Translation:You are the only one who reads newspapers.
Du (You) bist (are) die (the, feminine) einzige (only one) die (who, feminine) Zeitungen (newspapers) liest (reads).
Du (You) bist (are) der (the, masculine) einzige (only one) der (who, masculine) Zeitungen (newspapers) liest (reads).
Look down the thread, too, Christian gave a link there.
Correct. The second ‘die’=“who” is a relative pronoun. When addressing a male, “You are the only one reading newspapers.” would be ‘Du bist der einzige, der Zeitungen liest.’ (see olimo's question); while “You are the only one reading the newspapers.” would be ‘Du bist der einzige, der die Zeitungen liest.’
If you think of it as "You are the only one reading newspapers" you can forget about a literal translation involving "who".
That said, while my suggestion seems like an accurate if not perfect translation, anyone know if it is acceptable to DL? I only thought of it after reading lyxiaof's question...
It's a relative pronoun.
Thanks christian! For other people's information, the link has changed to http://www.dartmouth.edu/~german/Grammatik/WordOrder/relatives.html
German and English punctuation rules are different.
In German orthography, it is acceptable to separate independent clauses with a comma, whereas a semicolon is required in English. But ‘die Zeitungen liest’ can't be an independent clause because ‘die Zeitungen’ is plural, whereas ‘liest’ is singular, so it doesn't make any sense on its own.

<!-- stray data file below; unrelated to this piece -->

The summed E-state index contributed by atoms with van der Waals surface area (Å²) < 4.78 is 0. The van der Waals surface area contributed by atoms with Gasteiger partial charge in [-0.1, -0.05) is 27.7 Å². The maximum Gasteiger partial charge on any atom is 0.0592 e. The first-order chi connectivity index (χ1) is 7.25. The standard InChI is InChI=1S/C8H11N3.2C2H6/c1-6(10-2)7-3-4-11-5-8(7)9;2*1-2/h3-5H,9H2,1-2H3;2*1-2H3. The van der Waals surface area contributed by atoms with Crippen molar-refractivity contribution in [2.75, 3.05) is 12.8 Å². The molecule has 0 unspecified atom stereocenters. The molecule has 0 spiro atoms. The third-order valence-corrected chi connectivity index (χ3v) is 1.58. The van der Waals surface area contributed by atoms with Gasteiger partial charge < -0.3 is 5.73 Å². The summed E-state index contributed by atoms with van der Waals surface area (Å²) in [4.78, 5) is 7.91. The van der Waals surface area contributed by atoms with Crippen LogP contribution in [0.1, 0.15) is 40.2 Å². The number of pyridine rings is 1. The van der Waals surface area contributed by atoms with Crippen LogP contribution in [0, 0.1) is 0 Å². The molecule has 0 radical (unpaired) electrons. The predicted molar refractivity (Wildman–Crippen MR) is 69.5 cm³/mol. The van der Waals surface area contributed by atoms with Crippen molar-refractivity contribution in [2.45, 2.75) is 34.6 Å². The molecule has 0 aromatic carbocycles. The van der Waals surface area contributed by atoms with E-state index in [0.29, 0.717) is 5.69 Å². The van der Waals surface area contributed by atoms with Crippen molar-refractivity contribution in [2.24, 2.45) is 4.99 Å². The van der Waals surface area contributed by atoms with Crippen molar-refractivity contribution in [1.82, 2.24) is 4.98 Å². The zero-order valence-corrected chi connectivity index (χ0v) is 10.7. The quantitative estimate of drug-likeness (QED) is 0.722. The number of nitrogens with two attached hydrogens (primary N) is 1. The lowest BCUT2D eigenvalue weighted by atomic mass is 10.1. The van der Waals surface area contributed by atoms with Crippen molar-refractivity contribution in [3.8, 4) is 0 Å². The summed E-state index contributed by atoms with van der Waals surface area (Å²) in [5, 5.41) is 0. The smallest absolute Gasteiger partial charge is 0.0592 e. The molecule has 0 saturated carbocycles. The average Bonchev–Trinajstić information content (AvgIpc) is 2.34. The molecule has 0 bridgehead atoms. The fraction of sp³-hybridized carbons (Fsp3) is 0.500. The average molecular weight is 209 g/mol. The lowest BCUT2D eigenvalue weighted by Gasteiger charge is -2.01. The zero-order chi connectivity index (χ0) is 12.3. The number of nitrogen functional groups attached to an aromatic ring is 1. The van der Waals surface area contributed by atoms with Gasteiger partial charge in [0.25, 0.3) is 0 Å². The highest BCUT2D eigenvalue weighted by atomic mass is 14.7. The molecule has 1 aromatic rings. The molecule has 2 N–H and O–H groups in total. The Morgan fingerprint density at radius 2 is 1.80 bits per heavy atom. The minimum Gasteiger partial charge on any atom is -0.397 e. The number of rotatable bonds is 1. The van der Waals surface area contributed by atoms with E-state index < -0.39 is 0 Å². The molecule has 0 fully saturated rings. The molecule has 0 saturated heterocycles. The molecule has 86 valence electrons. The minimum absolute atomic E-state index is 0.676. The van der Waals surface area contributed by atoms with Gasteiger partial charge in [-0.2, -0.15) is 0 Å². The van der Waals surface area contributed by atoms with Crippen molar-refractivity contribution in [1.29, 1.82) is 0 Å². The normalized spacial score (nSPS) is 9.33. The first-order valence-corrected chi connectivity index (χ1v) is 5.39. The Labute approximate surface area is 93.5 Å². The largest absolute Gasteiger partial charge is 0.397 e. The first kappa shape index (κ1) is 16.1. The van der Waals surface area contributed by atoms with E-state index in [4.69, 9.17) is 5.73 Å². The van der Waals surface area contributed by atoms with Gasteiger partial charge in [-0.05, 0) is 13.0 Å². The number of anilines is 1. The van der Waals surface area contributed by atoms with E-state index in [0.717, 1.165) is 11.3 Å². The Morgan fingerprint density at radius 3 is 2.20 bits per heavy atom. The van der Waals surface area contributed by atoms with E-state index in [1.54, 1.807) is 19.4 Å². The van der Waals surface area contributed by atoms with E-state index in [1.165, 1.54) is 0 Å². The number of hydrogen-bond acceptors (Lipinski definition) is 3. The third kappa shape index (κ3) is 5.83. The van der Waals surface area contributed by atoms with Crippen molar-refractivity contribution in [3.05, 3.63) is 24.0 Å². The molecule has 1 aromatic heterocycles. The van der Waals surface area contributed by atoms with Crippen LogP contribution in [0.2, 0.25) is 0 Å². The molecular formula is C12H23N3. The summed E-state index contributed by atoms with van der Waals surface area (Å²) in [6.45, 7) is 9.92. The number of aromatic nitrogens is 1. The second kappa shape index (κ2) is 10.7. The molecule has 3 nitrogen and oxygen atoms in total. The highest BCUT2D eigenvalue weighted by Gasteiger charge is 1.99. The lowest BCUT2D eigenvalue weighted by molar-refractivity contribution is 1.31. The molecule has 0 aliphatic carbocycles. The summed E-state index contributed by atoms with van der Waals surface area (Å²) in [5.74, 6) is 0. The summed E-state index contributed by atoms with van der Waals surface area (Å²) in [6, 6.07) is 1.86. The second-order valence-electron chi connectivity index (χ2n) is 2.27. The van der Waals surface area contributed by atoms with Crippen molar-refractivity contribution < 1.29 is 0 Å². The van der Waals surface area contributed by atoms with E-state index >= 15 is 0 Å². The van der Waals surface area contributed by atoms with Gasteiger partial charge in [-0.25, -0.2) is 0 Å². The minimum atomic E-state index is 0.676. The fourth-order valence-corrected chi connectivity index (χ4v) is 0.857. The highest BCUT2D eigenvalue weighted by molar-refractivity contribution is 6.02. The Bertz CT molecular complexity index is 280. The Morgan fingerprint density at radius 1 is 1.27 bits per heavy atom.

Also, in German, a relative clause is always offset by a comma, whereas in English orthography, a comma is only used for nonrestrictive relative clauses.
Others are interpreting the second "die" as the relative pronoun (subject of the second clause), while your explanation interprets it as the article for Zeitungen. If you say "Du bist die einzige die die Zeitungen liest" then it is perfectly clear; however, with only one "die" it can be debated whether it is the article for Zeitungen or the relative pronoun.
I meant to respond to the statement above by AndreasWitnstein: "But ‘die Zeitungen liest’ can't be an independent clause because ‘die Zeitungen’ is plural, whereas ‘liest’ is singular, so it doesn't make any sense on its own." That explanation does not seem to apply where "die" is the relative pronoun (subject - nominative), "Zeitungen" a plural noun (object - accusative) and "liest" the verb form that goes with "die".